Recent news has highlighted that overfishing in European waters is costing the EU £2.7 billion per year. In response to this, the European commission has proposed major changes to the Common Fisheries Policy which are intended to be in place by January 2013. One of the main aspects of this is that European stocks of fish are being left depleted, so a reduction in the amount of fishing allowed to occur would successfully help the biosphere to recover itself. The New Economics Foundation (NEF) claims that fishing would be more successful in the future if there is a reduction in the amount of fishing carried out at present, suggesting a ‘for the greater good’ outlook.
This brings into context the infamous debate regarding the rights of the environment vs the rights of the people living within it, who have to utilise the environment in order to make a living.
It is easy to appreciate the concerns of the government regarding the depletion of natural resources, which is relevant in a number of contemporary contexts not just in terms of fishing and food revenues. Joe Borg’s article (2009) briefly discusses the contention that European fisheries are massively overfished, which would “do little for the future sustainability of the sector”. With the ever increasing spotlight on global population increases and decreasing natural resources, a positive attitude, he claims, towards preserving a substantial amount of these natural resources is necessary and needs to be paramount in this area of contemporary government legislation. However, the implementation of such legislations and policies has a significant effect on communities who are dependent on such revenues and the repercussions of this can be seen on a day-to-day basis.
In light of this recent issue, concerns around environmental justice are being contested as different opinions are coming increasingly into conflict. An Island Parish (January 2012) is a recent television documentary which is often regarded as a modern insight into the repercussions of new policies on an actual fishing community in the Island of Barra, off the coast of Scotland. It highlighted a conflict over the future of the fishing industry in this village as a rare coral has been discovered, which along with the pressure to meet EU targets, the Scottish government had discussions about creating a conservation area with would incorporate a ban on fishing. The local residents had concerns about this policy being applied as it would have impacts up many aspects of their daily lives. A BBC News article discussed this general issue, and said that Charlotte Cawthorne, ISU marine programme manager recognises that there is no ‘one size fits all’ solution, but, “three things were essential: scientific understanding of the ecosystem, funding for the transition, and sound management.” The residents of the Island of Barra, especially the fishermen, contest this as they argue that they know the best way to look after their environment sustainably as they have fished there for years. Aside from that, they claim that they don’t actually need to damage the rare coral by fishing there anyway.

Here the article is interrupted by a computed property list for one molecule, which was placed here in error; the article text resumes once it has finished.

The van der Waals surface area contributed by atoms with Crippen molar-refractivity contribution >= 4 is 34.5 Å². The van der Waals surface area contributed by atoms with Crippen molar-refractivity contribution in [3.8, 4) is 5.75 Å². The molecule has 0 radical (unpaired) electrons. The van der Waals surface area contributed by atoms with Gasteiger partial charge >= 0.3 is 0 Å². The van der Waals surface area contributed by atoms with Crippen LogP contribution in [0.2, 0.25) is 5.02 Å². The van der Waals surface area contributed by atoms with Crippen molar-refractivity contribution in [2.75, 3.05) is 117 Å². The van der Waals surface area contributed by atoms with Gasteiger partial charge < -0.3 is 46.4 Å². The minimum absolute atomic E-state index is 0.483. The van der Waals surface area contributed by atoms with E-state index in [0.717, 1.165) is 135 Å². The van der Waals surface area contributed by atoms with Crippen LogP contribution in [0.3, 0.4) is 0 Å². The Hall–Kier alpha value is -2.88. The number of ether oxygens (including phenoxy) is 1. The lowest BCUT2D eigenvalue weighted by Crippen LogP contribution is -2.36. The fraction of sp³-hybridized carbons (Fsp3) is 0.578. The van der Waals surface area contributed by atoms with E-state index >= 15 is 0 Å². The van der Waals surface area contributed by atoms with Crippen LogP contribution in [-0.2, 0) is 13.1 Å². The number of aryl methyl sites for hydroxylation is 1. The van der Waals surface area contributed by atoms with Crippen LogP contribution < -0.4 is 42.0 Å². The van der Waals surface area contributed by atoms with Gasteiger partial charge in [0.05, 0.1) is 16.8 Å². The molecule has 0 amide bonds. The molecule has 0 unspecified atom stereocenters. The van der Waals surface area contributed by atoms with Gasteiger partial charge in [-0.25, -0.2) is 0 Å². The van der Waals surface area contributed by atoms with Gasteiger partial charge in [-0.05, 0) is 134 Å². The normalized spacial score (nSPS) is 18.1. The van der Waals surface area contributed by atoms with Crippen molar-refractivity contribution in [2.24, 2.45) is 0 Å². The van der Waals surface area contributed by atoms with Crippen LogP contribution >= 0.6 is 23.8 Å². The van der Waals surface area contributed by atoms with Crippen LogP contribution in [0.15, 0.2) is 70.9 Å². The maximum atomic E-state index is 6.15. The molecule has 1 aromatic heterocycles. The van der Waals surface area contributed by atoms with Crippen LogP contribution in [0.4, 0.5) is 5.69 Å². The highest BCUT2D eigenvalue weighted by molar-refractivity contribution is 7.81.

This only touches the tip of a large and ever popular debate regarding environmental justice in terms of sustainability vs human needs, but can highlight how these different opinions have and will likely continue to come into conflict. Whilst these EU policies may make way for plenty more fish in their seas, communities who are dependent upon fishing revenues may feel as though they are being drowned out…
Borg, J (2009). Why European Fisheries Need Fixing – And Why We Need To Get It Right. Environmental Policy and Law, 39/6. 308.
Harvey, F (2012) Healthy European fish stocks would be worth £2.7bn a year – report. Available:http://www.guardian.co.uk/environment/2012/feb/10/healthy-european-fish-stocks. Last accessed 18th February 2012.
Kinver, M (2012) Overfishing ‘costs EU £2.7bn each year’. Available:http://www.bbc.co.uk/news/science-environment-16979976. Last accessed 18th February 2012.